Natural Gas NOW Best Picks of the Week - June 9, 2018

Natural Gas NOW readers pass along a lot of stuff every week about natural gas, fractivist antics, emissions, renewables, and other news relating to energy. As usual, emphasis is added.

I love the way Andrew Maykuth, writer for the Philadelphia Inquirer tells a story. His reporting is always quite balanced and very personal. He penned a lengthy article the other day about the speculated impact of the Mariner East 2 pipeline on home values along its route. I say speculated because a careful read of the story indicates all there is; speculation home values will go down tomorrow as a consequence of construction today. Here are the excerpts that caught my attention:

The project has unsettled the residential real estate market, as some fearful homeowners sold out ahead of construction, and some buyers moved in unaware of the forthcoming disruption. Many who remained are basically stuck until the dust settles, uncertain of the value of their homes.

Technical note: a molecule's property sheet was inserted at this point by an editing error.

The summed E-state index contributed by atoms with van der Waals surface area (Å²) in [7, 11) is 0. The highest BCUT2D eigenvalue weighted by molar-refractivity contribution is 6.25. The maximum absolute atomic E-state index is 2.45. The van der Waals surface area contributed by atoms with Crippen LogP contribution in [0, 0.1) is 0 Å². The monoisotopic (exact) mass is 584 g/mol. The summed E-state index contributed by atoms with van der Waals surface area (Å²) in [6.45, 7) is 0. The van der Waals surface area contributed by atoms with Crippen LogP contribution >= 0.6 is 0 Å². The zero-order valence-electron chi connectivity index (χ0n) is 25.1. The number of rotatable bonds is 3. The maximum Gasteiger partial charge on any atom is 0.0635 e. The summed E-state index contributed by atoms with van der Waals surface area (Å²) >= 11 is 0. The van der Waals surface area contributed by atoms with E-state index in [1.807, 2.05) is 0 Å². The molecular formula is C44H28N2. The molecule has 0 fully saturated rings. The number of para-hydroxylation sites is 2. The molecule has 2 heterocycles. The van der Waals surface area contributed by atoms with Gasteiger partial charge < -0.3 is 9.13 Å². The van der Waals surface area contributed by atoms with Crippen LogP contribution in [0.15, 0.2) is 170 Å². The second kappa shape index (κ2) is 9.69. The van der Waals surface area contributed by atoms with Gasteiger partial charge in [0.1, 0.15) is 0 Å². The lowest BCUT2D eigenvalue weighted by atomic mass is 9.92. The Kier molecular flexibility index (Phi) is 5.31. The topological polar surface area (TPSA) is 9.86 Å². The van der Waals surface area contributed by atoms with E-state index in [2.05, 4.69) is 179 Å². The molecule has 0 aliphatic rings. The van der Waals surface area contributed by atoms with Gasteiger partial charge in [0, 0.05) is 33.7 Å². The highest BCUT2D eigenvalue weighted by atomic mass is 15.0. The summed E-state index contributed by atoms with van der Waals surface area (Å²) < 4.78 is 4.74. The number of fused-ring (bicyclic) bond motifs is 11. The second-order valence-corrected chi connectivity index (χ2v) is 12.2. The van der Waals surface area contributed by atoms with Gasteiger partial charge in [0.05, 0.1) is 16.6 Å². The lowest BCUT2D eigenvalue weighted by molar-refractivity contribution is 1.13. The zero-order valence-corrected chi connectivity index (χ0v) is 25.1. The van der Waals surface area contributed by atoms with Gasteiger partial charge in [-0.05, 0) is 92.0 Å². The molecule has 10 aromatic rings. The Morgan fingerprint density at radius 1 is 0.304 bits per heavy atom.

“I’m scared of it,” said Kate White, 57, whose house on Lenni Road in Middletown is less than 10 feet from the pipelines. “I would love to move, but who would buy my house now?”

Many homeowners said they were aware their property contained an easement for an 87-year-old Sunoco fuel pipeline, but did not know that it was refurbished in 2014 as the Mariner East 1 to transport gas liquids from the booming Marcellus Shale region.

This is classic Maykuth, subtlely inserting a key point in such a way that you end up reading it a second time to be sure it was correct. In this instance, we learn construction occurring today that is causing so much alarm over the future also happened before and did nothing to impact home values. Construction impacts are so temporary as to be quickly forgotten, which is exactly what happens with pipelines. Once they’re in the ground, no one thinks about them. In fact, one of the pictures in his story shows construction behind War Trophy Lane as an example of the disruption from pipeline construction but this is what it looked like before and will look like again afterward:

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